Nina has also gathered a team of four other women to examine gender imbalance in payment from editors and publishers.
The situation in Estonia, says Katlin Kaldmaa, is much worse. No one dares to speak out about gender imbalance. Women poets give men as role models.
Nael Georges (International PEN office) adds that in Arab countries there is general discrimination against women. For example, men can marry anyone, but women aren't allowed to marry non-Muslims.
Judith Rodriguez (Melbourne) reports that the Perth PEN Center, disbanded twenty or more years ago, is to be started again. The poet Robert Wood is hoping to get it up and running and ready to be presented at the next International Congress. In the Pacific region, Fijian writers seem more interested in the Pacific Writers' Forum than in PEN. As a candidate for International Vice-President, Judith would like to make contact with Indonesia and discuss starting a PEN center there; she feels that the Indonesian government shouldn't object to this proposal. She hopes to add an Australian presence to the make-up of International PEN, and encourage writers and publications in places like New Caledonia.
Anneli Andre-Barrett (Canadian PEN) says that in Toronto now there is a recent disturbing fad for young men to grab the microphone out of the hands of female reporters who are speaking live at sports events; the men use insulting and sexist language. (We all think there should be a word for this behavior.)
Sarah Lawson (English PEN) gives a brief report of the meeting last May in Bled, Slovenia. This is a meeting of the Women Writer's Committee between the meetings at the International PEN Congresses. Major points were our support of the new wording in the PEN Charter and the resolution on hate speech. We discussed the role of the WWCs in PEN and agreed that it was an important forum for women writers to discuss their concerns and it would be necessary as long as women anywhere are discriminated against and silenced.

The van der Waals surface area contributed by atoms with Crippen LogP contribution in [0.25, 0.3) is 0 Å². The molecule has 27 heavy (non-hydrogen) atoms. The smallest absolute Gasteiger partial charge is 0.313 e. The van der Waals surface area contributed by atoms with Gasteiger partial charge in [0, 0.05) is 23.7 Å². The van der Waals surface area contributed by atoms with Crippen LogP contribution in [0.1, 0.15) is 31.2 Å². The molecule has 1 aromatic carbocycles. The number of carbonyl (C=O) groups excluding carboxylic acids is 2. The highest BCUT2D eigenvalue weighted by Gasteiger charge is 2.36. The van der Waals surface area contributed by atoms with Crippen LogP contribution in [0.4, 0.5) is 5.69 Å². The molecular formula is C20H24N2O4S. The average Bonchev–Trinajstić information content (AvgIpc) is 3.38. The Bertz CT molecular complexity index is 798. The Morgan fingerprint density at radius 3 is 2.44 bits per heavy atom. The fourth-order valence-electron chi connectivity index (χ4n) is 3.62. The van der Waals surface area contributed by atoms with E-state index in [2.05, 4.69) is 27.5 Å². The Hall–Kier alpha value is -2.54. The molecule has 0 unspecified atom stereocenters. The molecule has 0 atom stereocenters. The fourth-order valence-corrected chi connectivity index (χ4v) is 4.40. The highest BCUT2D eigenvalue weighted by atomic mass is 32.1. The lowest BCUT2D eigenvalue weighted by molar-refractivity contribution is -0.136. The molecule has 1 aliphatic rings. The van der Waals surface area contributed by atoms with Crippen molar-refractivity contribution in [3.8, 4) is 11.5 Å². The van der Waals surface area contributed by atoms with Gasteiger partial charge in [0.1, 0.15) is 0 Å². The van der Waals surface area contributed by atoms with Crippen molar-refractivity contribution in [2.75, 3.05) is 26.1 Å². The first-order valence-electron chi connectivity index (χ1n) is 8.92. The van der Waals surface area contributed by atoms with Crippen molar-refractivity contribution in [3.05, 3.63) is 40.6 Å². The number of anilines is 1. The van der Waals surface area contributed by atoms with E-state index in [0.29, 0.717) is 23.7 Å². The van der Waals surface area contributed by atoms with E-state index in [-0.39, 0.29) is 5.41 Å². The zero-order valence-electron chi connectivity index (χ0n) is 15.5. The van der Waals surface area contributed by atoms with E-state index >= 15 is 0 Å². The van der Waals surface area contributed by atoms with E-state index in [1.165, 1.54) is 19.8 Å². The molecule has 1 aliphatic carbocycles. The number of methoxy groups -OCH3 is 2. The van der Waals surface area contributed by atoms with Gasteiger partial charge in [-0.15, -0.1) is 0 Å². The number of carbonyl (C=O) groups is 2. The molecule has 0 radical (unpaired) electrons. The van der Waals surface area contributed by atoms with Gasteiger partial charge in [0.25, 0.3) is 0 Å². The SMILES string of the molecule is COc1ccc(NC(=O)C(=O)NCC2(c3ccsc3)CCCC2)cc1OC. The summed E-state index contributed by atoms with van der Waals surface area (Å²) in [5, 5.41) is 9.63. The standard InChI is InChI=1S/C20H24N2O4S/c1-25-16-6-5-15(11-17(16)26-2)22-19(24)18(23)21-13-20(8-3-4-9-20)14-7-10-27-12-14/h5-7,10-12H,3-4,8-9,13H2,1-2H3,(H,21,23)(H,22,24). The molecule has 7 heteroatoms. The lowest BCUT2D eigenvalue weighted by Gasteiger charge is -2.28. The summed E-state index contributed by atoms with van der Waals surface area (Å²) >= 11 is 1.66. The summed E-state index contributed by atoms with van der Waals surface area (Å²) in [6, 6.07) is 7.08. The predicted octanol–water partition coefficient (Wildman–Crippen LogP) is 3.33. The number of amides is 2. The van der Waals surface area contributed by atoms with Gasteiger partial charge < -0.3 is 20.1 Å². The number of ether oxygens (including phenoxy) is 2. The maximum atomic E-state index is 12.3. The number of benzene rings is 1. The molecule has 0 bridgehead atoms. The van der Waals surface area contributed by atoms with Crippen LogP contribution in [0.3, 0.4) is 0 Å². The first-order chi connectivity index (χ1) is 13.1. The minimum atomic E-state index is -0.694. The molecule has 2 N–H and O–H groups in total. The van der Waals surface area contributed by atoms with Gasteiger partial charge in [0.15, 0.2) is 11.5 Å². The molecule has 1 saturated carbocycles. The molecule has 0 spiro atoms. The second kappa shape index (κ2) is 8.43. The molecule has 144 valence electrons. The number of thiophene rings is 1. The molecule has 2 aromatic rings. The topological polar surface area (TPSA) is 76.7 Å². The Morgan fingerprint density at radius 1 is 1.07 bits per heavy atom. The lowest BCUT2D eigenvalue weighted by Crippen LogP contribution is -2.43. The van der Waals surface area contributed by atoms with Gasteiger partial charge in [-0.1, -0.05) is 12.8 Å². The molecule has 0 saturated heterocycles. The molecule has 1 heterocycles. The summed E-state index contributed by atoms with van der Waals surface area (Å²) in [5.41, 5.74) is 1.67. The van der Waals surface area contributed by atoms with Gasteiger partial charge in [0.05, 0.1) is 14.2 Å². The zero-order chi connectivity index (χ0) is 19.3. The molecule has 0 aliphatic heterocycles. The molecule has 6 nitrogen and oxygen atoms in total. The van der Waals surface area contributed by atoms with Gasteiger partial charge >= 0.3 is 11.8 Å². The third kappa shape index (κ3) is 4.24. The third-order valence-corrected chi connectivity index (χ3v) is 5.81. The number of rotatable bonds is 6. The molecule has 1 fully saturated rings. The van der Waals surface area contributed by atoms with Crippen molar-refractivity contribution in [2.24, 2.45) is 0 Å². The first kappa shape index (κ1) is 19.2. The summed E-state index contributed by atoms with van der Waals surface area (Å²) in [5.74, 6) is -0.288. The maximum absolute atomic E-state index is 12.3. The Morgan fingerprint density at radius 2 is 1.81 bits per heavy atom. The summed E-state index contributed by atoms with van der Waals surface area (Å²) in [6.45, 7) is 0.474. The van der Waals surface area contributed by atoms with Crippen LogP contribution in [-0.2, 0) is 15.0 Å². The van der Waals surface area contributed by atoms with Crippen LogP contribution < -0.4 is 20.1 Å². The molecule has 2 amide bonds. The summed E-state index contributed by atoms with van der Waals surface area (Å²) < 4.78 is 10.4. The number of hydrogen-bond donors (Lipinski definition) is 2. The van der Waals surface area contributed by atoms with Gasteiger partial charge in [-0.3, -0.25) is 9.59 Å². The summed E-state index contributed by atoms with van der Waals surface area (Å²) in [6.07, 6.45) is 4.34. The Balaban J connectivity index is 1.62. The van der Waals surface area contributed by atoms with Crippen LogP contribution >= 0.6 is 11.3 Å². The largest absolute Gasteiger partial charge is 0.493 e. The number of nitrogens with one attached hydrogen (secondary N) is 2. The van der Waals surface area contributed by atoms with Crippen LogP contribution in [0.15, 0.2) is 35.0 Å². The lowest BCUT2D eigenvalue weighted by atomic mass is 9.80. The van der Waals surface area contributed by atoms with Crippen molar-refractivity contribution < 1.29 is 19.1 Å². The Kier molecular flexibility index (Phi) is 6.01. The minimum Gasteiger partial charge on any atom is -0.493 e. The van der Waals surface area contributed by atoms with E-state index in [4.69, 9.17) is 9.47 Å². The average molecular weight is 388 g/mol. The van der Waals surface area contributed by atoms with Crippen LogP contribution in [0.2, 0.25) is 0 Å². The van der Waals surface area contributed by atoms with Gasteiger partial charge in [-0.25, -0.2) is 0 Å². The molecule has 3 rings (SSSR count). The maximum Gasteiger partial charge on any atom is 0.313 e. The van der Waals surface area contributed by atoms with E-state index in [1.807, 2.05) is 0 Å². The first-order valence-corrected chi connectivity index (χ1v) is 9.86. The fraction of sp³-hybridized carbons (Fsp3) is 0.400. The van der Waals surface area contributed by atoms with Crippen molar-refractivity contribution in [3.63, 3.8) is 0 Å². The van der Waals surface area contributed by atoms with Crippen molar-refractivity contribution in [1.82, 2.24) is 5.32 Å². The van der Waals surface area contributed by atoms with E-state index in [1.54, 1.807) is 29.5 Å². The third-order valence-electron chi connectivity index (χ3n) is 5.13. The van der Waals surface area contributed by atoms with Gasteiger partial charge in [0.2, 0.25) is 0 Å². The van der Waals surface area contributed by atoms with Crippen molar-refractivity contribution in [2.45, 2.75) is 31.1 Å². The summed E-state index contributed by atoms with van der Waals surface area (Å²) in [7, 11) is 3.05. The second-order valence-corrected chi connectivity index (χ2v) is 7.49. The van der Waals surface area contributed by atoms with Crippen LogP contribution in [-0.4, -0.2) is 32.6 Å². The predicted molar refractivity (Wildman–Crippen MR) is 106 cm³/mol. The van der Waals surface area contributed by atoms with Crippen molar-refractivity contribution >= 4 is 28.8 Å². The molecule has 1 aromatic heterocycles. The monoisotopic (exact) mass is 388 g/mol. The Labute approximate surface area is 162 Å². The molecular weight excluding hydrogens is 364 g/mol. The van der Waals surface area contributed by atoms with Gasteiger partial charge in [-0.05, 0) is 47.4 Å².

Tienchi Martin (Independent Chinese PEN) tells us about the worrying situation in China. Liu Xiaobo, she says, was allowed to die. He was sentenced to eleven years in 2009 but had been in prison since 2008. He was terminally ill with liver cancer and died in July 2013, and that was the signal to the world that the Chinese regime could do anything in spite of appeals from foreign governments. Writers feel their protests have no effect. There are still eight PEN members in prison. "We will not give up," says Tienchi. However, the situation inside prisons is better because of outside protests. Liu Xiaobo's wife, who is a poet, is suffering severe depression and has no outside contact; she would like to go to Germany. There may possibly be some development after the Communist Party Congress in October. The best time to send letters of protest is between November and February.
Iman Humaydantells us that the Jordanian writer Zulaikha abou Risha, aged 75, was attacked on her way to the airport. She was in a group of intellectuals at the time. She has been harassed because of an article in a newspaper to uncover "the scientific basis of the Koran". There is a blog against her. In Jordan the Islamists are gaining power and intimidating people.
Alicia Quiñones (Mexico and International office) describes the situation of journalists in Mexico. In Mexico most human rights fighters are women, and a large minority of murdered journalists are women. There must be a review of security protocols for women journalists, as they face different dangers from those of male journalists. There are more magazines and papers, and so more dangers; women are discriminated against if they are pregnant or have children. (In Russia 80% of journalists are women.)